Away for the holidays? Thieves are among the first to know |

Away for the holidays? Thieves are among the first to know

Jeff Munson
A pile of newspapers in front of your home is an easy clue to burglars that you're not there.

With the holidays now in full swing, there are some in town who look forward to your vacation away from home.

They’re not your friends and colleagues who think you’re owed some holiday cheer and time away for a job well done. No, they’re the thieves who stalk homes, mailboxes and sheds, looking to take things from you when you’re not looking.

And they’re out there, authorities warn.

“We’ve caught and arrested burglars who’ve told our deputies exactly what they’ve looked for. They look for homes with their walkways unclear” of snow, said Douglas County Sheriff’s Sgt. Tom Mezzetta.

Thieves also look for cluttered mailboxes, newspapers piled on driveways and homes darkened in the evening.

The good news is that Douglas and El Dorado counties and South Lake Tahoe police offer some forms of home checks, if requested, while you’re on vacation.

By no means a home-security replacement, the city’s police department will agree to do extra patrols around your home if you’re a permanent resident who happens to be on vacation.

“This is not extra security or guaranteed security, but we do make a notation, and we will run by your home when we have the time,” said Lt. Marty Hale of the South Lake Tahoe police department.

Requests made by those outside the city limits in El Dorado County will be assigned officers from the Sheriff’s Team of Active Retirees unit, which will, on a daily and sometimes twice-daily basis, check on your home if you’re on vacation for up to two weeks.

These officers will walk the perimeter of the home to see that everything is secured, said El Dorado County Sheriff’s Lt. Les Lovell. The officers look for unusual foot traffic around homes as well as jimmied doorways and windows. If something does appear to be unusual, the STAR officers will call for a deputy.

But the best course of plan for vacation vigilance is to communicate with your neighbors surrounding your home, Lovell added.

“A neighborhood with neighbors who will watch your home are the best eyes and ears. They’ll be able to see and hear things that could go on. Of course, we don’t want them to be the hands and feet, that’s our job, but they’re important. If you neighbor sees something unusual, they’ll call 911,” Lovell said.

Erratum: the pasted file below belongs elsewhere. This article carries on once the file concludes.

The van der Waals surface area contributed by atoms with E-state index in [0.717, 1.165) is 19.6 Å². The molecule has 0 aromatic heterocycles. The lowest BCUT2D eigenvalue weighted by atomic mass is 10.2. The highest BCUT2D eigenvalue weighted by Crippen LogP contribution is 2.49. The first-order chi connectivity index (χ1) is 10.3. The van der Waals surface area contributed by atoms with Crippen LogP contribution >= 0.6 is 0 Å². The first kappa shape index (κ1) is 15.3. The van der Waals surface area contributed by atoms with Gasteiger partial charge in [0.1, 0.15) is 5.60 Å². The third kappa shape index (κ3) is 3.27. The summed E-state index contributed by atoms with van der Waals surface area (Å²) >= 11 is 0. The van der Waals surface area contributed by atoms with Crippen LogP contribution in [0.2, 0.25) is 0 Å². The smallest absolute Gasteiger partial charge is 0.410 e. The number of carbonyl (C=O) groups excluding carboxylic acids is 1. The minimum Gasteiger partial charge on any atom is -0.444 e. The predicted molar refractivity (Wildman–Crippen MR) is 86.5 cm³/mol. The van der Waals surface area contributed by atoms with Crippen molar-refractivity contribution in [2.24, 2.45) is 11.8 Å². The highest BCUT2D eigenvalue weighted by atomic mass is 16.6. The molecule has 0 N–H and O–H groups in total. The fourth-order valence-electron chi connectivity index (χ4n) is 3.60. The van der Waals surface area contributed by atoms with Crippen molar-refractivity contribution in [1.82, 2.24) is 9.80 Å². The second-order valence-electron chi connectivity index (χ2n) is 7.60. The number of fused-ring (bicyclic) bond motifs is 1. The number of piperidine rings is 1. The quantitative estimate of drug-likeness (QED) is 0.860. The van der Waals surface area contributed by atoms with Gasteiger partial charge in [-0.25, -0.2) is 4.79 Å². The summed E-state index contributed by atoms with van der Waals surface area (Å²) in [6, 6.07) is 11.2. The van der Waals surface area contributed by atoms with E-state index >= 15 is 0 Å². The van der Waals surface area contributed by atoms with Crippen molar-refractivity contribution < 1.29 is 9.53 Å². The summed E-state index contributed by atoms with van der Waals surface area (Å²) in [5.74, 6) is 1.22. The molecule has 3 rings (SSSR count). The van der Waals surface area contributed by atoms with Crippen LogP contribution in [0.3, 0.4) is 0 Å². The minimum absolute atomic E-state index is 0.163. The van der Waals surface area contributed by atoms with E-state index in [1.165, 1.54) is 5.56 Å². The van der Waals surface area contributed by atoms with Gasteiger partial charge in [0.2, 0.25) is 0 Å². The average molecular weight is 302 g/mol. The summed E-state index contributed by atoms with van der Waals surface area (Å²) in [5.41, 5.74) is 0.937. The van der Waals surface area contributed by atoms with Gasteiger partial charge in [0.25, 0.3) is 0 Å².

For up to two weeks, volunteers from Douglas County’s Volunteer Citizen Patrol will make daily or near-daily routine checks of your property at no charge.

“If the volunteers spot something suspicious, they will call for a uniformed officer to come check it out,” Mezzetta said.

The service is available to permanent, full-time residents only and not intended for people who live at the home part-time.

For those second-home owners, Mezzetta recommends security-alarm systems.

Support Local Journalism

Support Local Journalism

Readers around the Lake Tahoe Basin and beyond make the Tahoe Tribune's work possible. Your financial contribution supports our efforts to deliver quality, locally relevant journalism.

Now more than ever, your support is critical to help us keep our community informed about the evolving coronavirus pandemic and the impact it is having locally. Every contribution, however large or small, will make a difference.

Your donation will help us continue to cover COVID-19 and our other vital local news.

For tax deductible donations, click here.

Start a dialogue, stay on topic and be civil.
If you don't follow the rules, your comment may be deleted.

User Legend: iconModerator iconTrusted User